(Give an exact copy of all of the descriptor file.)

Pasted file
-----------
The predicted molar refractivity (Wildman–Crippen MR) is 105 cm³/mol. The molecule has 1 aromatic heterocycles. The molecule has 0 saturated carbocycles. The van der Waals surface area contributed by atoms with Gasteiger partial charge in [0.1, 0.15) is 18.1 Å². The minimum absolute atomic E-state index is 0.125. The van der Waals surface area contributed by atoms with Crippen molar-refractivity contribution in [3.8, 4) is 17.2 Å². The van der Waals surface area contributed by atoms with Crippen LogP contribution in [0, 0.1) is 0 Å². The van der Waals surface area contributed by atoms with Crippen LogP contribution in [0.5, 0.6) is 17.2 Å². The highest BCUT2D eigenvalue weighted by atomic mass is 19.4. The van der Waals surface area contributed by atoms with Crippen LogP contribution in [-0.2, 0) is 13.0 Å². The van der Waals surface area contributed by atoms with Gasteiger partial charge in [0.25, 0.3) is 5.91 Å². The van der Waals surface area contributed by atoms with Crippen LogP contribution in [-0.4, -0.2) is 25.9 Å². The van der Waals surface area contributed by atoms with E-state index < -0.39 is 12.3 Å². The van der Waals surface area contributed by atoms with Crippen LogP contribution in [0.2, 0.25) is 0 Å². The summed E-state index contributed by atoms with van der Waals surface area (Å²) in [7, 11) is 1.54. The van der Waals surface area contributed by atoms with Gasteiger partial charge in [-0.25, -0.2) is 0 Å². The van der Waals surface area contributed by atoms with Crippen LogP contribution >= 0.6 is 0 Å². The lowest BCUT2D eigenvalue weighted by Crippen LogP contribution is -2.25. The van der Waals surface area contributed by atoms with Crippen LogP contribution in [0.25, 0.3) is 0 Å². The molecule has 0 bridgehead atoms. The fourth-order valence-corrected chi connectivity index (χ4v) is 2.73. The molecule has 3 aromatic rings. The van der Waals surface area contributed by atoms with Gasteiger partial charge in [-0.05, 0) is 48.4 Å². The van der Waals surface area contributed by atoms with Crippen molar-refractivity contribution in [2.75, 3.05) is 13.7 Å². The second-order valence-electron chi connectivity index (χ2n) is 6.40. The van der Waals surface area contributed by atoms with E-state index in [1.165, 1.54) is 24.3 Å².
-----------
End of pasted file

The predicted molar refractivity (Wildman–Crippen MR) is 105 cm³/mol. The molecule has 1 aromatic heterocycles. The molecule has 0 saturated carbocycles. The van der Waals surface area contributed by atoms with Gasteiger partial charge in [0.1, 0.15) is 18.1 Å². The minimum absolute atomic E-state index is 0.125. The van der Waals surface area contributed by atoms with Crippen molar-refractivity contribution in [3.8, 4) is 17.2 Å². The van der Waals surface area contributed by atoms with Crippen LogP contribution in [0, 0.1) is 0 Å². The van der Waals surface area contributed by atoms with Crippen LogP contribution in [0.5, 0.6) is 17.2 Å². The highest BCUT2D eigenvalue weighted by atomic mass is 19.4. The van der Waals surface area contributed by atoms with Crippen LogP contribution in [-0.2, 0) is 13.0 Å². The van der Waals surface area contributed by atoms with Gasteiger partial charge in [0.25, 0.3) is 5.91 Å². The van der Waals surface area contributed by atoms with Crippen LogP contribution in [-0.4, -0.2) is 25.9 Å². The van der Waals surface area contributed by atoms with E-state index < -0.39 is 12.3 Å². The van der Waals surface area contributed by atoms with Crippen LogP contribution in [0.2, 0.25) is 0 Å². The summed E-state index contributed by atoms with van der Waals surface area (Å²) in [7, 11) is 1.54. The van der Waals surface area contributed by atoms with Gasteiger partial charge in [-0.25, -0.2) is 0 Å². The van der Waals surface area contributed by atoms with Crippen LogP contribution >= 0.6 is 0 Å². The lowest BCUT2D eigenvalue weighted by Crippen LogP contribution is -2.25. The van der Waals surface area contributed by atoms with Crippen LogP contribution in [0.25, 0.3) is 0 Å². The molecule has 0 bridgehead atoms. The fourth-order valence-corrected chi connectivity index (χ4v) is 2.73. The molecule has 3 aromatic rings. The van der Waals surface area contributed by atoms with Gasteiger partial charge in [-0.05, 0) is 48.4 Å². The van der Waals surface area contributed by atoms with Crippen molar-refractivity contribution in [2.75, 3.05) is 13.7 Å². The second-order valence-electron chi connectivity index (χ2n) is 6.40. The van der Waals surface area contributed by atoms with E-state index in [1.165, 1.54) is 24.3 Å².